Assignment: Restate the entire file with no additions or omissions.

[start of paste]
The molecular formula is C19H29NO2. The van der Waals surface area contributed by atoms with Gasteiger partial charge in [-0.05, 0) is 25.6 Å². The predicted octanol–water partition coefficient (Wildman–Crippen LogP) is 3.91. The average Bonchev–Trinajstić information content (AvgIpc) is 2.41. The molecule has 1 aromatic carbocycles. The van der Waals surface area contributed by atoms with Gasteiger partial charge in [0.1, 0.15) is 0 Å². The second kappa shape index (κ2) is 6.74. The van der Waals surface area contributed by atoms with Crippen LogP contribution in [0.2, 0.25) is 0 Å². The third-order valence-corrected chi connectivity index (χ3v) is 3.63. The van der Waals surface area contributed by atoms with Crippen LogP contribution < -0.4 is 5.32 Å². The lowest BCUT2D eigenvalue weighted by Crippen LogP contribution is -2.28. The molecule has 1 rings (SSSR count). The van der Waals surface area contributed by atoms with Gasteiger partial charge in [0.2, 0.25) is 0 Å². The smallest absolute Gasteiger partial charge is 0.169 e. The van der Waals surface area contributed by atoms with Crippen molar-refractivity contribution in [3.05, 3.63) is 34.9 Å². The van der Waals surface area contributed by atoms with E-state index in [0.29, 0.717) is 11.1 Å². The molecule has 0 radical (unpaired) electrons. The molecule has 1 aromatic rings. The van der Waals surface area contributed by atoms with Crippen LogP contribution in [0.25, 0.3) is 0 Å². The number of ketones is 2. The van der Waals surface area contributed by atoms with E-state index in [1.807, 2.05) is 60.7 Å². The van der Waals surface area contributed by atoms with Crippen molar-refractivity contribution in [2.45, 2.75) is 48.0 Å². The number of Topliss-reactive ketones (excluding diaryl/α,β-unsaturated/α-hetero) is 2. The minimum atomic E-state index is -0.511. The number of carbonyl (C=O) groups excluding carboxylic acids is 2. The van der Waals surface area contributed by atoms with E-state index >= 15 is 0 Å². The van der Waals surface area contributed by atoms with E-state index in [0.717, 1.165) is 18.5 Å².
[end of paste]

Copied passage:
The molecular formula is C19H29NO2. The van der Waals surface area contributed by atoms with Gasteiger partial charge in [-0.05, 0) is 25.6 Å². The predicted octanol–water partition coefficient (Wildman–Crippen LogP) is 3.91. The average Bonchev–Trinajstić information content (AvgIpc) is 2.41. The molecule has 1 aromatic carbocycles. The van der Waals surface area contributed by atoms with Gasteiger partial charge in [0.1, 0.15) is 0 Å². The second kappa shape index (κ2) is 6.74. The van der Waals surface area contributed by atoms with Crippen LogP contribution in [0.2, 0.25) is 0 Å². The third-order valence-corrected chi connectivity index (χ3v) is 3.63. The van der Waals surface area contributed by atoms with Crippen LogP contribution < -0.4 is 5.32 Å². The lowest BCUT2D eigenvalue weighted by Crippen LogP contribution is -2.28. The molecule has 1 rings (SSSR count). The van der Waals surface area contributed by atoms with Gasteiger partial charge in [0.2, 0.25) is 0 Å². The smallest absolute Gasteiger partial charge is 0.169 e. The van der Waals surface area contributed by atoms with Crippen molar-refractivity contribution in [3.05, 3.63) is 34.9 Å². The van der Waals surface area contributed by atoms with E-state index in [0.29, 0.717) is 11.1 Å². The molecule has 0 radical (unpaired) electrons. The molecule has 1 aromatic rings. The van der Waals surface area contributed by atoms with Crippen LogP contribution in [0.25, 0.3) is 0 Å². The number of ketones is 2. The van der Waals surface area contributed by atoms with E-state index in [1.807, 2.05) is 60.7 Å². The van der Waals surface area contributed by atoms with Crippen molar-refractivity contribution in [2.45, 2.75) is 48.0 Å². The number of Topliss-reactive ketones (excluding diaryl/α,β-unsaturated/α-hetero) is 2. The minimum atomic E-state index is -0.511. The number of carbonyl (C=O) groups excluding carboxylic acids is 2. The van der Waals surface area contributed by atoms with E-state index >= 15 is 0 Å². The van der Waals surface area contributed by atoms with E-state index in [0.717, 1.165) is 18.5 Å².